The big deal with Power BI

Over the past couple of months, the Microsoft Power BI team has been hard at work making all kinds of changes. Some good and some seemingly bad. For this 3rd blog post, I will do my best to chat about what I love and not really love about Power BI—and of course, brag about Sage Intelligence in between.

So, I’m not really going to spend any time on highlighting any particular features that Power BI has added, as there are countless places on the net that you can get the scoop from. So, in this article, I’m going to rather focus on some of the large scale changes of Power BI as opposed to just the monthly updates.

Microsoft Power BI has introduced a couple of things in recent months. Let’s talk about them.

Power BI Sharing and Collaboration—Yes, I know most of you must have heard about this, and just like us here at Sage Intelligence—you are impacted by this. I couldn’t leave this out. I know I bragged a lot about Power BI being free in my earlier blog posts, and now I somewhat have to swallow and choke on those words. I mean, don’t get me wrong, Power BI desktop is still very powerful and new features are being added monthly, and yes, these features really enhance the product. However, making people pay to share dashboards really got me revved up. Nevertheless, Microsoft did come to the rescue with a 1-year Power BI pro trial, which does cushion, or should I say postpone, the blow. But hey, something is better than nothing, right?

Power BI Data Connector SDK—This is far techier than I would usually get into, but it’s pretty cool—so here we go. Microsoft is encouraging the development of custom data connectors by releasing a Software Development Kit. Though documentation is still in production, I used this myself and it’s awesome. Customers will now be able to connect from Power BI directly to their data sources more easily. This is may not sound like much right now, but the result is that Power BI is really encouraging custom connectors to be built. In my opinion, it’s not ready to be of much use just yet, but it’s super encouraging to see the Power BI team encouraging custom data connectors as they did apps on the windows store in Excel.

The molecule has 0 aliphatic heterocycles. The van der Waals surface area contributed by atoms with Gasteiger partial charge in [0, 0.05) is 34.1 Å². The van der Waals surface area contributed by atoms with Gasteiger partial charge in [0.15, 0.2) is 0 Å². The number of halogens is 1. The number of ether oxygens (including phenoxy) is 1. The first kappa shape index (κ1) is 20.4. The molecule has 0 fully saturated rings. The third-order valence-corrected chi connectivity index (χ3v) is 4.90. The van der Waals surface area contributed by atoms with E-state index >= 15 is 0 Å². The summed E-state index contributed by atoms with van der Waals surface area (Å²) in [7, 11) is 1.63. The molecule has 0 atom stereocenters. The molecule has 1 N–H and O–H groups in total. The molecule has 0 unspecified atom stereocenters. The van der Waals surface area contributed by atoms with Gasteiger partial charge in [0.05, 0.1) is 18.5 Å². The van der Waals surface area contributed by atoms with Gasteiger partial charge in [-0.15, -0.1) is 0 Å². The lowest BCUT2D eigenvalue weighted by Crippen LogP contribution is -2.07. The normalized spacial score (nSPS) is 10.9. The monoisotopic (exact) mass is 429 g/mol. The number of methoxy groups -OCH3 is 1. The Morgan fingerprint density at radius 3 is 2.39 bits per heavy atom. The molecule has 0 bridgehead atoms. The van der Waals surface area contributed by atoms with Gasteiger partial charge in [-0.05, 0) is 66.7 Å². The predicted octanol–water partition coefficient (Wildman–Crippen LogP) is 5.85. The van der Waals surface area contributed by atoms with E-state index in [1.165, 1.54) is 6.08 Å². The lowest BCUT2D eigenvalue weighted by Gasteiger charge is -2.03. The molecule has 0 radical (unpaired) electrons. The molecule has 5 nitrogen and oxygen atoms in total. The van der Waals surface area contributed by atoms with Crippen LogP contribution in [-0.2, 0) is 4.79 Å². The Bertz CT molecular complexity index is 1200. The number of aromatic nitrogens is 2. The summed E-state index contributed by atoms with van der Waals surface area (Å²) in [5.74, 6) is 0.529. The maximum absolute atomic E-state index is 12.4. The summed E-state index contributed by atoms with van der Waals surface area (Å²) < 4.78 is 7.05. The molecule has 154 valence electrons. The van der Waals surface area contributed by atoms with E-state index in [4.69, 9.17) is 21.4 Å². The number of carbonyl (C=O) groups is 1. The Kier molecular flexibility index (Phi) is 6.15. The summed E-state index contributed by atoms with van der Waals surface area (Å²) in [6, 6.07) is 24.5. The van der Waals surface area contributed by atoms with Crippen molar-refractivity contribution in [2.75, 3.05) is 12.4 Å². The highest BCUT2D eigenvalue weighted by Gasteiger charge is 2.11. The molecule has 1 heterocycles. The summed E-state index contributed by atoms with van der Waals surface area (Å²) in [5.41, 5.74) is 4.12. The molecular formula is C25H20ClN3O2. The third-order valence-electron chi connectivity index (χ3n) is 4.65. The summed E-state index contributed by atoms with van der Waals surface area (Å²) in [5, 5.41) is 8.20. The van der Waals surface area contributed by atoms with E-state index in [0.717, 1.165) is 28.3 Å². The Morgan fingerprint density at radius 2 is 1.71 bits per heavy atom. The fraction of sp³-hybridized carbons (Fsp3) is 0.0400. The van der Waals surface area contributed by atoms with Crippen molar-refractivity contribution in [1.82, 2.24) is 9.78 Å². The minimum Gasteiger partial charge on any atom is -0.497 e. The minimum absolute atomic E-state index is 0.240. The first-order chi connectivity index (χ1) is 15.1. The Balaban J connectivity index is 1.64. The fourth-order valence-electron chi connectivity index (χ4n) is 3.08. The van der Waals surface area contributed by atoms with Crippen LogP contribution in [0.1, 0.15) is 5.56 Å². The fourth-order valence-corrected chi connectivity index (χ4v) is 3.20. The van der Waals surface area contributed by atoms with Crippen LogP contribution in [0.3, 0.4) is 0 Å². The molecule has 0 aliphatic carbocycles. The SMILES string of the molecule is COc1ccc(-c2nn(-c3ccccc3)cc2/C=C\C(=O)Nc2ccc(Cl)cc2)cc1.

Power BI Embedded—At Sage Intelligence, for many years, we have used Excel for our primary report viewer experience. Right now, by far, most of our customers continue to consume reports in Excel. However, a new era is approaching—an era of Power BI embedded. We have teamed up with Microsoft to provide our customers with an amazing interactive reporting experience. For those of you who are new to this aspect of Power BI, Power BI Embedded basically allows you to embed a Power BI report in your website.

What this means is that Sage Intelligence will soon be getting a steroid shot of business intelligence in the form of Power BI Embedded.

And so once again, Sage Intelligence is on the forefront of reporting excellence.